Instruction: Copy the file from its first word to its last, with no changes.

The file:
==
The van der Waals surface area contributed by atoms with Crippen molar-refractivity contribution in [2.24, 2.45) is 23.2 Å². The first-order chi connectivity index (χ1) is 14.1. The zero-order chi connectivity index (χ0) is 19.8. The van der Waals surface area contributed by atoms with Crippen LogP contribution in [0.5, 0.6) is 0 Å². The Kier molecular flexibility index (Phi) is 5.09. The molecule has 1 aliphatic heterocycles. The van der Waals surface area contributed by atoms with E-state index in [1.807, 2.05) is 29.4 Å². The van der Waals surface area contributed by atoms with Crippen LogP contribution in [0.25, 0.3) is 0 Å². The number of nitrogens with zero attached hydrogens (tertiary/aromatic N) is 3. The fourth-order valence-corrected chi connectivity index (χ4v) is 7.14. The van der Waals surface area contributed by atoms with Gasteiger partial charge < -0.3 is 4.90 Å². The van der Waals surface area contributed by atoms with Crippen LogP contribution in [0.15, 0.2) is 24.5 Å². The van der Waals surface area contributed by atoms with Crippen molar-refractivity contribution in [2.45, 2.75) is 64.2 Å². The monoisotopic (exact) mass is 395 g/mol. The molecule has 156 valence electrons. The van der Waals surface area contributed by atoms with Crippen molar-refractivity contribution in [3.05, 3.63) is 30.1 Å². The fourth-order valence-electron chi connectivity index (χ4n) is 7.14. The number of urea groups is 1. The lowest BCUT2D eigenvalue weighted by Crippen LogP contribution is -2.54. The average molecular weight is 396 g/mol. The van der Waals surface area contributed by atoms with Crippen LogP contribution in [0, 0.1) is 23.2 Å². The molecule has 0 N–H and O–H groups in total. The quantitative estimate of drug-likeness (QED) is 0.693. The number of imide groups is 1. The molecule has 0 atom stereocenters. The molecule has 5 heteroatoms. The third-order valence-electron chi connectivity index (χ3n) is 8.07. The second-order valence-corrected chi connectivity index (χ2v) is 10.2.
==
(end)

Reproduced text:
The van der Waals surface area contributed by atoms with Crippen molar-refractivity contribution in [2.24, 2.45) is 23.2 Å². The first-order chi connectivity index (χ1) is 14.1. The zero-order chi connectivity index (χ0) is 19.8. The van der Waals surface area contributed by atoms with Crippen LogP contribution in [0.5, 0.6) is 0 Å². The Kier molecular flexibility index (Phi) is 5.09. The molecule has 1 aliphatic heterocycles. The van der Waals surface area contributed by atoms with E-state index in [1.807, 2.05) is 29.4 Å². The van der Waals surface area contributed by atoms with Crippen LogP contribution in [0.25, 0.3) is 0 Å². The number of nitrogens with zero attached hydrogens (tertiary/aromatic N) is 3. The fourth-order valence-corrected chi connectivity index (χ4v) is 7.14. The van der Waals surface area contributed by atoms with Gasteiger partial charge < -0.3 is 4.90 Å². The van der Waals surface area contributed by atoms with Crippen LogP contribution in [0.15, 0.2) is 24.5 Å². The van der Waals surface area contributed by atoms with Crippen molar-refractivity contribution in [2.45, 2.75) is 64.2 Å². The monoisotopic (exact) mass is 395 g/mol. The molecule has 156 valence electrons. The van der Waals surface area contributed by atoms with Crippen molar-refractivity contribution in [3.05, 3.63) is 30.1 Å². The fourth-order valence-electron chi connectivity index (χ4n) is 7.14. The number of urea groups is 1. The lowest BCUT2D eigenvalue weighted by Crippen LogP contribution is -2.54. The average molecular weight is 396 g/mol. The van der Waals surface area contributed by atoms with Crippen LogP contribution in [0, 0.1) is 23.2 Å². The molecule has 0 N–H and O–H groups in total. The quantitative estimate of drug-likeness (QED) is 0.693. The number of imide groups is 1. The molecule has 0 atom stereocenters. The molecule has 5 heteroatoms. The third-order valence-electron chi connectivity index (χ3n) is 8.07. The second-order valence-corrected chi connectivity index (χ2v) is 10.2.